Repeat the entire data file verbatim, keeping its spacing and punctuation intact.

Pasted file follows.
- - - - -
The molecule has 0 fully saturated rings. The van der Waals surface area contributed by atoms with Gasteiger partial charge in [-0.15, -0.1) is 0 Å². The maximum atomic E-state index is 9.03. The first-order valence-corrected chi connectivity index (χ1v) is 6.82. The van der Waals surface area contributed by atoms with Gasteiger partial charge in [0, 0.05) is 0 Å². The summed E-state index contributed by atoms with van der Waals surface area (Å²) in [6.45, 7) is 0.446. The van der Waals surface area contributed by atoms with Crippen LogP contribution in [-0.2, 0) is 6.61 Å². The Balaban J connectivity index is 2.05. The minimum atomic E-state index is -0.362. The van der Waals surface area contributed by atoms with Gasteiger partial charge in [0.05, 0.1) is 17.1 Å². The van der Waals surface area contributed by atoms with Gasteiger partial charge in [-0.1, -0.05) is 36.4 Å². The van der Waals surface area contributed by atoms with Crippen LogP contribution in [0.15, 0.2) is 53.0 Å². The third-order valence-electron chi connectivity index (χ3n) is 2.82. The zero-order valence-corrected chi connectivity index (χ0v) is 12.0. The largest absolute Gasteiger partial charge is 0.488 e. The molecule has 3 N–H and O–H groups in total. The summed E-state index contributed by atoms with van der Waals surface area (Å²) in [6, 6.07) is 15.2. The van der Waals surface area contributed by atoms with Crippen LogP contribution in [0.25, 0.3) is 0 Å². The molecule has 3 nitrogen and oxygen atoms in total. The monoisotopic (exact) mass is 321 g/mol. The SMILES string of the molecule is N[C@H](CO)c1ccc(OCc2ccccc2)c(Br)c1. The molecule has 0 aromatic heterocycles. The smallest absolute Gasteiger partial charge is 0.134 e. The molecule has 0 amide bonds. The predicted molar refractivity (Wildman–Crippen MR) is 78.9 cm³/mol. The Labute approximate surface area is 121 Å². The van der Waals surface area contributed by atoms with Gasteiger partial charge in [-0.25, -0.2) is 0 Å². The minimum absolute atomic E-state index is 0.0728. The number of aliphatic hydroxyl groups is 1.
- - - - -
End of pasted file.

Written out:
The molecule has 0 fully saturated rings. The van der Waals surface area contributed by atoms with Gasteiger partial charge in [-0.15, -0.1) is 0 Å². The maximum atomic E-state index is 9.03. The first-order valence-corrected chi connectivity index (χ1v) is 6.82. The van der Waals surface area contributed by atoms with Gasteiger partial charge in [0, 0.05) is 0 Å². The summed E-state index contributed by atoms with van der Waals surface area (Å²) in [6.45, 7) is 0.446. The van der Waals surface area contributed by atoms with Crippen LogP contribution in [-0.2, 0) is 6.61 Å². The Balaban J connectivity index is 2.05. The minimum atomic E-state index is -0.362. The van der Waals surface area contributed by atoms with Gasteiger partial charge in [0.05, 0.1) is 17.1 Å². The van der Waals surface area contributed by atoms with Gasteiger partial charge in [-0.1, -0.05) is 36.4 Å². The van der Waals surface area contributed by atoms with Crippen LogP contribution in [0.15, 0.2) is 53.0 Å². The third-order valence-electron chi connectivity index (χ3n) is 2.82. The zero-order valence-corrected chi connectivity index (χ0v) is 12.0. The largest absolute Gasteiger partial charge is 0.488 e. The molecule has 3 N–H and O–H groups in total. The summed E-state index contributed by atoms with van der Waals surface area (Å²) in [6, 6.07) is 15.2. The van der Waals surface area contributed by atoms with Crippen LogP contribution in [0.25, 0.3) is 0 Å². The molecule has 3 nitrogen and oxygen atoms in total. The monoisotopic (exact) mass is 321 g/mol. The SMILES string of the molecule is N[C@H](CO)c1ccc(OCc2ccccc2)c(Br)c1. The molecule has 0 aromatic heterocycles. The smallest absolute Gasteiger partial charge is 0.134 e. The molecule has 0 amide bonds. The predicted molar refractivity (Wildman–Crippen MR) is 78.9 cm³/mol. The Labute approximate surface area is 121 Å². The van der Waals surface area contributed by atoms with Gasteiger partial charge in [-0.25, -0.2) is 0 Å². The minimum absolute atomic E-state index is 0.0728. The number of aliphatic hydroxyl groups is 1.